Physical impulsiveness is typical in young children. Hitting, for example, does not fall into the category of unusual 3-year-old behavior problems. Older kids are more likely to be verbally impulsive, blurting out mean, hurtful statements. You can help your little one reduce impulsive behavior by reminding them to stop and think before speaking or acting. Praise them when they do this: “Good job using your words when you were upset,” or “You made a good choice today by walking away instead of hitting.” Teaching kids how to monitor their emotions, manage their anger, and regain self-control will help them learn to control their impulsiveness.
5. Lack of respect
Mocking, throwing objects, name-calling, and other disrespectful behavior is not unusual among young children. The real problem, though, is that disrespectful behavioral problems in 5-year-olds can easily morph into disrespectful teenager problems if they aren’t handled appropriately. If your little one is seeking attention with their disrespectful behavior, ignore them. Don’t reward rude, negative behavior by reacting. If your kid is using hurtful, disrespectful language, remind them firmly (and without anger) about using kind words. Be explicit that that type of language will not be tolerated at home.
Setting Rules and Applying Consequences
Rules help kids learn right from wrong, help keep kids safe, and teach them how to respectfully interact with others. Kids raised without rules generally have a tougher time with social adjustment. Here are a few ways you can use limits and rules to address behavior problems and discipline your child effectively:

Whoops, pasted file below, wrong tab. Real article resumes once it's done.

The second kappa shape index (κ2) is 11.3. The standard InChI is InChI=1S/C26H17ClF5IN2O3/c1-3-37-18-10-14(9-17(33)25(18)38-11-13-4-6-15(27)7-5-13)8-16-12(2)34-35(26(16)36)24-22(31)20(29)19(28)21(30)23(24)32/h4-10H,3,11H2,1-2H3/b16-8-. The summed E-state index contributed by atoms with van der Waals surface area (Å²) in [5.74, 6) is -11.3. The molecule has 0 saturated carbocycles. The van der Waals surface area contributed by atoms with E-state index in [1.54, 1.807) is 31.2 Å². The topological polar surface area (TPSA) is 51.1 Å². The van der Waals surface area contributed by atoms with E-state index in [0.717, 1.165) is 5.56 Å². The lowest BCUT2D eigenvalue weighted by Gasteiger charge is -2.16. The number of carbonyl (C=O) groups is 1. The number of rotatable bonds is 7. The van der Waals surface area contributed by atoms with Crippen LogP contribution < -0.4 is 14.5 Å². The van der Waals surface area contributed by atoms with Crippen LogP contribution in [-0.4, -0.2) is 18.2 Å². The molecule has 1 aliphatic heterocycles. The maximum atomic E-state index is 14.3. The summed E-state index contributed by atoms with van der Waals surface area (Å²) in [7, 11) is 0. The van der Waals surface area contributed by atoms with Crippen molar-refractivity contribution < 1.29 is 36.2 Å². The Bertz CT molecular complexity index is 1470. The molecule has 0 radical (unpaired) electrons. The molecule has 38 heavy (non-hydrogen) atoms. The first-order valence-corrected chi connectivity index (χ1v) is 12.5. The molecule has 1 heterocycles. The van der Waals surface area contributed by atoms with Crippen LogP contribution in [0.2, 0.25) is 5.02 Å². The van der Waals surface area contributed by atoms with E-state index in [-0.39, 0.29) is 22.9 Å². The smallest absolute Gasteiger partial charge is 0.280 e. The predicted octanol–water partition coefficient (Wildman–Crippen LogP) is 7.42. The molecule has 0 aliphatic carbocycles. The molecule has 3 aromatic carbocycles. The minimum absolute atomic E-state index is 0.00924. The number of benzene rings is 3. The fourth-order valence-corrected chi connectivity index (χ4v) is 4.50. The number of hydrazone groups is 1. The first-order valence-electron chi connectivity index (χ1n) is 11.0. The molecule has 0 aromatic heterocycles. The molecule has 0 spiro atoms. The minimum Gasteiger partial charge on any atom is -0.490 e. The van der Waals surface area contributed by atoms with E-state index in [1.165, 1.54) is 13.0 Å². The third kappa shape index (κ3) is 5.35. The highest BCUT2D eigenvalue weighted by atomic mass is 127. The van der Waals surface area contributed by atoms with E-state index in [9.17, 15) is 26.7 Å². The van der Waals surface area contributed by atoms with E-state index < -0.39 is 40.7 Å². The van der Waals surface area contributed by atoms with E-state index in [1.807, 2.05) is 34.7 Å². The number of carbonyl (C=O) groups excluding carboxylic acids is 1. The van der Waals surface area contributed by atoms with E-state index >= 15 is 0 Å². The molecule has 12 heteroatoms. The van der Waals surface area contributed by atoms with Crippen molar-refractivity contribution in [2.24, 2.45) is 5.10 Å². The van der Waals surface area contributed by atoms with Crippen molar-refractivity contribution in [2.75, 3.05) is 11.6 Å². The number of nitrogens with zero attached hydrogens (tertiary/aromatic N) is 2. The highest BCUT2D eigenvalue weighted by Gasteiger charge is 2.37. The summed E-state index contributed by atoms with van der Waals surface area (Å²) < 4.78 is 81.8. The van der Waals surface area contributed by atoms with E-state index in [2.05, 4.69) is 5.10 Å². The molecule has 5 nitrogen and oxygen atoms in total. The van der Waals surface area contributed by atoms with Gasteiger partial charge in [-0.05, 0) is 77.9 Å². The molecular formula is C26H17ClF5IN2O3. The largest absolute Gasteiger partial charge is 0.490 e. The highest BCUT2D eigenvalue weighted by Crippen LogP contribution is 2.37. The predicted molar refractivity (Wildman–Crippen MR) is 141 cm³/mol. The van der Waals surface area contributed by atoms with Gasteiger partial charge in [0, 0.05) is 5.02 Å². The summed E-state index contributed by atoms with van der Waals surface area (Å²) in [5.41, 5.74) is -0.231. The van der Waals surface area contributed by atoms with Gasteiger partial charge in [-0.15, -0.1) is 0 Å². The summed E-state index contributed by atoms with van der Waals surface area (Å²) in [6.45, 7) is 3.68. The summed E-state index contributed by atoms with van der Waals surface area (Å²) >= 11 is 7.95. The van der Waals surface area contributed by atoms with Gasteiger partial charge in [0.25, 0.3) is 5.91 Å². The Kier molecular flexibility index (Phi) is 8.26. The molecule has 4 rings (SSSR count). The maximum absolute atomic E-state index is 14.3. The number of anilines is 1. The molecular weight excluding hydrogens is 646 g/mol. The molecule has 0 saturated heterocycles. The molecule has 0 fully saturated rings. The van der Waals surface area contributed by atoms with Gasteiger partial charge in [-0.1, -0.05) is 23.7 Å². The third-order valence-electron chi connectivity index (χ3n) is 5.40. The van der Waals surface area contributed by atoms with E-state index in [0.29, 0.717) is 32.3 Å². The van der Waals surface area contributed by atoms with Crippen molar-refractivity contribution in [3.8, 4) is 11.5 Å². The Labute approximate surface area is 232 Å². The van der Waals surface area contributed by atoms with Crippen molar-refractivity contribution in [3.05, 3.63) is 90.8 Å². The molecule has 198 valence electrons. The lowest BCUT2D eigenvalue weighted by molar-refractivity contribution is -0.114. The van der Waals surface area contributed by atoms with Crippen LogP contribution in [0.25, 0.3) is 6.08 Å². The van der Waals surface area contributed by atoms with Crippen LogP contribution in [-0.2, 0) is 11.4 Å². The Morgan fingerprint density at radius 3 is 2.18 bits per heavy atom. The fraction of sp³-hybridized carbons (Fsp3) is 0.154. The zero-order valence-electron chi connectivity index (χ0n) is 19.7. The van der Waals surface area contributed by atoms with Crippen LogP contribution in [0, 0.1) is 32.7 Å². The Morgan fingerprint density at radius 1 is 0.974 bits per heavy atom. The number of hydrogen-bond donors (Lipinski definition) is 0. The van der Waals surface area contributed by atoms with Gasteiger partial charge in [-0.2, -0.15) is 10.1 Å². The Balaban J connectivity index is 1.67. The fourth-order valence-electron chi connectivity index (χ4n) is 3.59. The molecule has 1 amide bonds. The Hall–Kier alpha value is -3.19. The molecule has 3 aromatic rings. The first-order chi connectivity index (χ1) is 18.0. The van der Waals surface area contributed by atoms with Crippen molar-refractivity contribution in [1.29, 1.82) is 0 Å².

- Praise positive behavior.
- Apply rules consistently.
- Avoid nagging and making threats without consequences.
- Don’t nag or fuss at your child for trivial behavior that doesn’t matter.
- Be clear about what behavior is expected, and be sure that your expectations are reasonable for the child’s age.
- Make the consequences brief and apply them as soon as possible.
- Prioritize rules. Disciplining behavior that keeps them safe is most important, followed by correcting behavior that harms others, and then behavior like whining, temper tantrums, and interrupting.
- Understand and accept age-appropriate behavior. Accidentally spilling a glass of water is normal behavior for a toddler. It is not willful insubordination. A kid who refuses to put on a bicycle helmet after repeated warnings, however, is being intentionally defiant.
- Give reprimands firmly and calmly. Shouting and verbal abuse are no less damaging than physical punishment.
Child behavior problems are best managed with consistent discipline methods. Bear in mind that it’s perfectly normal for kids to take two steps forward and one step back when it comes to learning appropriate behavior. They may start acting out again after months of compliance. They may even temporarily regress back to baby talk. These are normal phases and stages of the developmental process most children experience.
However, if your child is not responding to your discipline methods or if their behavior is harming others, disrupting school, or damaging friendships, speak with your pediatrician. They can offer additional insight and feedback. They can also recommend whether your child may need to be evaluated for any potential underlying issues, like learning disabilities or medical conditions.